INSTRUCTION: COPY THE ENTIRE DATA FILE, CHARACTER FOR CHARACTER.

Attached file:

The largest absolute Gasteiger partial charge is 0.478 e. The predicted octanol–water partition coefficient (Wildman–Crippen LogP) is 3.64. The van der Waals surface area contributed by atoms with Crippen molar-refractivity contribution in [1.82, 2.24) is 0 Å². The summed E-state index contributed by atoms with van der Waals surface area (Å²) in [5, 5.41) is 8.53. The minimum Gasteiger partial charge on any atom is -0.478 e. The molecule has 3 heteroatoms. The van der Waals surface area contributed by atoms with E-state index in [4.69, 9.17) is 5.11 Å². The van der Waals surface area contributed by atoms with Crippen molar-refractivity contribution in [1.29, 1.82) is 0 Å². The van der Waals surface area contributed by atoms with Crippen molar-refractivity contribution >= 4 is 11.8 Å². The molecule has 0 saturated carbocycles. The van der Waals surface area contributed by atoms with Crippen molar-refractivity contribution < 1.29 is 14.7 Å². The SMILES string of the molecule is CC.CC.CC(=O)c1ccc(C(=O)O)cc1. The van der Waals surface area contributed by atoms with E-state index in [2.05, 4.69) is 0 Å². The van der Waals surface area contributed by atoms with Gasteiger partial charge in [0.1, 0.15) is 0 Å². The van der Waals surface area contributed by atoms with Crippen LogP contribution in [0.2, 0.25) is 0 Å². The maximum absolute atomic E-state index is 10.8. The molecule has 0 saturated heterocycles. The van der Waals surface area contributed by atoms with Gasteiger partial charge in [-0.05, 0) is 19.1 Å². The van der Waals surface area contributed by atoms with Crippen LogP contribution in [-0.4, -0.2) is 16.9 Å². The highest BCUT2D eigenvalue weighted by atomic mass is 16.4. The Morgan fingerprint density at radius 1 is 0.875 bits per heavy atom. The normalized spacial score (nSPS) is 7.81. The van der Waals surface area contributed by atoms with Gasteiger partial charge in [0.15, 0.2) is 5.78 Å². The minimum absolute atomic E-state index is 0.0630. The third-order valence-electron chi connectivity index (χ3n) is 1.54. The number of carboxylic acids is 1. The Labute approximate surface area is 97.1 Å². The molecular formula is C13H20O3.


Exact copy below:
The largest absolute Gasteiger partial charge is 0.478 e. The predicted octanol–water partition coefficient (Wildman–Crippen LogP) is 3.64. The van der Waals surface area contributed by atoms with Crippen molar-refractivity contribution in [1.82, 2.24) is 0 Å². The summed E-state index contributed by atoms with van der Waals surface area (Å²) in [5, 5.41) is 8.53. The minimum Gasteiger partial charge on any atom is -0.478 e. The molecule has 3 heteroatoms. The van der Waals surface area contributed by atoms with E-state index in [4.69, 9.17) is 5.11 Å². The van der Waals surface area contributed by atoms with Crippen molar-refractivity contribution in [1.29, 1.82) is 0 Å². The van der Waals surface area contributed by atoms with Crippen molar-refractivity contribution >= 4 is 11.8 Å². The molecule has 0 saturated carbocycles. The van der Waals surface area contributed by atoms with Crippen molar-refractivity contribution < 1.29 is 14.7 Å². The SMILES string of the molecule is CC.CC.CC(=O)c1ccc(C(=O)O)cc1. The van der Waals surface area contributed by atoms with E-state index in [2.05, 4.69) is 0 Å². The van der Waals surface area contributed by atoms with Gasteiger partial charge in [0.1, 0.15) is 0 Å². The van der Waals surface area contributed by atoms with Crippen LogP contribution in [0.2, 0.25) is 0 Å². The maximum absolute atomic E-state index is 10.8. The molecule has 0 saturated heterocycles. The van der Waals surface area contributed by atoms with Gasteiger partial charge in [-0.05, 0) is 19.1 Å². The van der Waals surface area contributed by atoms with Crippen LogP contribution in [-0.4, -0.2) is 16.9 Å². The highest BCUT2D eigenvalue weighted by atomic mass is 16.4. The Morgan fingerprint density at radius 1 is 0.875 bits per heavy atom. The normalized spacial score (nSPS) is 7.81. The van der Waals surface area contributed by atoms with Gasteiger partial charge in [0.15, 0.2) is 5.78 Å². The minimum absolute atomic E-state index is 0.0630. The third-order valence-electron chi connectivity index (χ3n) is 1.54. The number of carboxylic acids is 1. The Labute approximate surface area is 97.1 Å². The molecular formula is C13H20O3.